The Hawaii Department of Taxation recently released guidance on the General Excise Tax (GET) responsibilities of marketplace facilitators. A 2019 Hawaii law (Act 2), which becomes effective January 1, 2020, defines a marketplace facilitator as any person who sells or assists in the sale tangible personal property, intangible property, and services by providing a forum for listing or advertising items for sale and by collecting payment from the purchaser, either directly or indirectly. Certain entities, including food delivery services, transportation network companies, task-based service platforms, and data access marketplaces are specifically identified in the guidance as marketplace facilitators. The guidance also has an extensive discussion of the treatment and classification of marketplaces and entities involved in facilitating sales of travel and tourism-related services. A marketplace facilitator is considered to be engaged in business in Hawaii if it has more than $100,000 in annual receipts or 200 transactions in Hawaii.
In other news, the Arizona Department of Revenue rescinded Transaction Privilege Tax Ruling 16-1 in light of Arizona’s new marketplace facilitator law that was effective October 1, 2019. In the ruling, the Department had held that an online marketplace was considered a retailer when it was the “contact point for customer service, processing payments on behalf of the merchant and providing or controlling the fulfillment process.” With the new law imposing a collection and remittance obligation on marketplace facilitators, the ruling no longer reflects the Department’s policy.
In Michigan, House Bills 4540, 4541, 4542, and 4543 were unanimously passed in the House and are now pending in the Senate. If enacted, House Bills 4542 and 4543 would codify the economic nexus thresholds established in the Department of Treasury’s RAB 2018-16. Recall, these thresholds went into effect October 1, 2018. House Bills 4540 and 4541, if enacted, would extend the economic nexus thresholds to marketplace facilitators. Under the bills, a marketplace facilitator would be required to collect and remit the sales and use tax on all taxable sales made directly by the facilitator or facilitated on behalf of a marketplace seller. The bills would define a marketplace facilitator as “the person [that] facilitates a retail sale by a marketplace seller by listing or advertising for sale by a marketplace seller in a marketplace, tangible personal property or taxable services and either directly or indirectly through agreements or arrangements with third parties or its affiliates collecting payment from the customer and transmitting that payment to the marketplace seller for consideration.” The definition of a marketplace facilitator in House Bill 4541 (which addresses use tax) would also specify exclusions for certain advertising service providers, persons making sales of accommodations, and telecommunication service providers. The marketplace provisions would take effect on January 1, 2020. There is an expectation that these bills will pass the Senate and be signed by Governor Whitmer.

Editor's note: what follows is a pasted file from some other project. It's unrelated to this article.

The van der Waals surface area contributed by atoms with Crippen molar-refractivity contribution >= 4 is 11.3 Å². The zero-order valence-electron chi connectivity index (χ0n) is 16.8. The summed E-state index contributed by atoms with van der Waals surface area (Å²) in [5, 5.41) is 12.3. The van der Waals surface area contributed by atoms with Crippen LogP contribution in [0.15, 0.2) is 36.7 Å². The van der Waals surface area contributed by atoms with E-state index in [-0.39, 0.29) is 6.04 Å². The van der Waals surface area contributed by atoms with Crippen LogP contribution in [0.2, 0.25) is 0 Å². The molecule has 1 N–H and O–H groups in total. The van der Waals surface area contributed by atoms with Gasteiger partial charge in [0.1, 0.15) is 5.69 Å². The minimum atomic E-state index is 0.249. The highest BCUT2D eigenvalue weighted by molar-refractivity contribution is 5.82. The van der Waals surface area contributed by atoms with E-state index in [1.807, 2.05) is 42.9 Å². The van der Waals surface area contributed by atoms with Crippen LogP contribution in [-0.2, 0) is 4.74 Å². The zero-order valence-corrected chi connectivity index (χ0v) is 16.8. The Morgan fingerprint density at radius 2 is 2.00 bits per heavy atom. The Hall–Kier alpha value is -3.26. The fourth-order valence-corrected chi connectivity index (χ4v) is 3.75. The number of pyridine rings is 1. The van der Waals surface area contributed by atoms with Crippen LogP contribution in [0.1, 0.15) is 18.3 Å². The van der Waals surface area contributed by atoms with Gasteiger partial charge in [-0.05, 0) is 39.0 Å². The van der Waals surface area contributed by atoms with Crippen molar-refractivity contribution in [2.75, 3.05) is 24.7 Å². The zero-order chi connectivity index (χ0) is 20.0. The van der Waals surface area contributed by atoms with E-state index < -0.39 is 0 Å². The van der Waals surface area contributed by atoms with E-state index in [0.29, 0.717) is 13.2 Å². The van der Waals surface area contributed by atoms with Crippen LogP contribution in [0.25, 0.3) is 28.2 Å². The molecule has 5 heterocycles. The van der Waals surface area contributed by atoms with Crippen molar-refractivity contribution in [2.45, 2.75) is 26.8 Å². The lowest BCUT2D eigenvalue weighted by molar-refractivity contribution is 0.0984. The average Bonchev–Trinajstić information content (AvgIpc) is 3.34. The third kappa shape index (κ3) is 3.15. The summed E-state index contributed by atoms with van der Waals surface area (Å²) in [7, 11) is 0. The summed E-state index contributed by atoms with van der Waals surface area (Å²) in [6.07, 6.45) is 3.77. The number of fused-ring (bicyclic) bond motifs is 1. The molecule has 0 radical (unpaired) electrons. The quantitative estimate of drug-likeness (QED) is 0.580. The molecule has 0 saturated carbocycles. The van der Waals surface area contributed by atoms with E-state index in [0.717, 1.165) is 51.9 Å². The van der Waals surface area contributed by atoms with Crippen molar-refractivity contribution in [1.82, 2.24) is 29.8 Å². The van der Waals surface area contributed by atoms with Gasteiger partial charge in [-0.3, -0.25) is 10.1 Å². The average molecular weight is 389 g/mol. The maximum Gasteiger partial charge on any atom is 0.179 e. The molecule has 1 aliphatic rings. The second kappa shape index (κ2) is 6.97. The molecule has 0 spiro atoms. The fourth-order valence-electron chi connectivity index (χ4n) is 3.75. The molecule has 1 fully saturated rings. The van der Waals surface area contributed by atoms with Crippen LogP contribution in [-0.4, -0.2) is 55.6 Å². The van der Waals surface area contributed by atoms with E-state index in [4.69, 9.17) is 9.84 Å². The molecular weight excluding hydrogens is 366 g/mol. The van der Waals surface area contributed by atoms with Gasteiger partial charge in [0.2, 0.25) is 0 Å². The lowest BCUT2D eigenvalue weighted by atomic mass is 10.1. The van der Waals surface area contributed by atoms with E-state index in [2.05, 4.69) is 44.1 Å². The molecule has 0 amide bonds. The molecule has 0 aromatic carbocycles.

In North Carolina, Senate Bill 557 has passed in the Senate and has been referred to the House. In addition to other tax changes, this bill would require marketplace facilitators that have either gross sales in excess of $100,000 or engage in 200 or more separate transactions into the state annually to begin collecting and remitting sales taxes as of February 1, 2020. Note the North Carolina budget bill, which contained similar provisions, was vetoed by Governor Cooper earlier this year for other reasons.
Moreover, Amazon Services LLC has filed a notice of appeal with the South Carolina Court of Appeals over a recent ALJ holding. Recall, an ALJ for the South Carolina Administrative Law Court concluded that Amazon was in the “business of selling” tangible personal property at retail because a customer’s interaction was almost entirely with the marketplace and the marketplace accepted money in exchange for products.
In Louisiana, Walmart.com argued before that Louisiana Supreme Court that it was not a “dealer” required to collect local Jefferson Parish sales tax on third-party sales made through its marketplace for pre-Wayfair tax periods. Recall, the lower court held that the definition of “dealer” encompasses a wider group of people than a “seller.” In the court’s view, had the legislature intended the collection duty to apply only to sellers, it presumably would have used that defined term as opposed to “dealer.” Please stay tuned to TWIST for more Wayfair and marketplace updates.